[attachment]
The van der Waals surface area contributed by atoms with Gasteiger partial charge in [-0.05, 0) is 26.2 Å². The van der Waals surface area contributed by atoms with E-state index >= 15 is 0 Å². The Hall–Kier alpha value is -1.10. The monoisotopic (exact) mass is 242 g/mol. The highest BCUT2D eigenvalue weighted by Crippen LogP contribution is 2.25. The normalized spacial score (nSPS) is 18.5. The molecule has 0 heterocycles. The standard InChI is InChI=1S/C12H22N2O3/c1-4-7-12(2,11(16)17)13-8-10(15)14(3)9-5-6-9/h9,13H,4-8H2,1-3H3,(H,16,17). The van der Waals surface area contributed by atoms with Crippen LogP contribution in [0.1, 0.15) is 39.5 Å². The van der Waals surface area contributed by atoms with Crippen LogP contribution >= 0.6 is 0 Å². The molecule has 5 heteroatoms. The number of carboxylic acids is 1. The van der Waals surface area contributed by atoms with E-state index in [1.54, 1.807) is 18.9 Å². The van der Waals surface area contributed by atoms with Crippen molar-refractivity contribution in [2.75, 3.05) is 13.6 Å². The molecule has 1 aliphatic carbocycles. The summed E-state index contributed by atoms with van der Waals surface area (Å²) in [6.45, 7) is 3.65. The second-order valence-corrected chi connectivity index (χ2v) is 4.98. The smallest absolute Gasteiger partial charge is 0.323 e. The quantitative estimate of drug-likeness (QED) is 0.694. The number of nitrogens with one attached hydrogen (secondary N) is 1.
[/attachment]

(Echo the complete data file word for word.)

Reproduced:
The van der Waals surface area contributed by atoms with Gasteiger partial charge in [-0.05, 0) is 26.2 Å². The van der Waals surface area contributed by atoms with E-state index >= 15 is 0 Å². The Hall–Kier alpha value is -1.10. The monoisotopic (exact) mass is 242 g/mol. The highest BCUT2D eigenvalue weighted by Crippen LogP contribution is 2.25. The normalized spacial score (nSPS) is 18.5. The molecule has 0 heterocycles. The standard InChI is InChI=1S/C12H22N2O3/c1-4-7-12(2,11(16)17)13-8-10(15)14(3)9-5-6-9/h9,13H,4-8H2,1-3H3,(H,16,17). The van der Waals surface area contributed by atoms with Crippen LogP contribution in [0.1, 0.15) is 39.5 Å². The van der Waals surface area contributed by atoms with Crippen LogP contribution >= 0.6 is 0 Å². The molecule has 5 heteroatoms. The number of carboxylic acids is 1. The van der Waals surface area contributed by atoms with E-state index in [1.54, 1.807) is 18.9 Å². The van der Waals surface area contributed by atoms with Crippen molar-refractivity contribution in [2.75, 3.05) is 13.6 Å². The molecule has 1 aliphatic carbocycles. The summed E-state index contributed by atoms with van der Waals surface area (Å²) in [6.45, 7) is 3.65. The second-order valence-corrected chi connectivity index (χ2v) is 4.98. The smallest absolute Gasteiger partial charge is 0.323 e. The quantitative estimate of drug-likeness (QED) is 0.694. The number of nitrogens with one attached hydrogen (secondary N) is 1.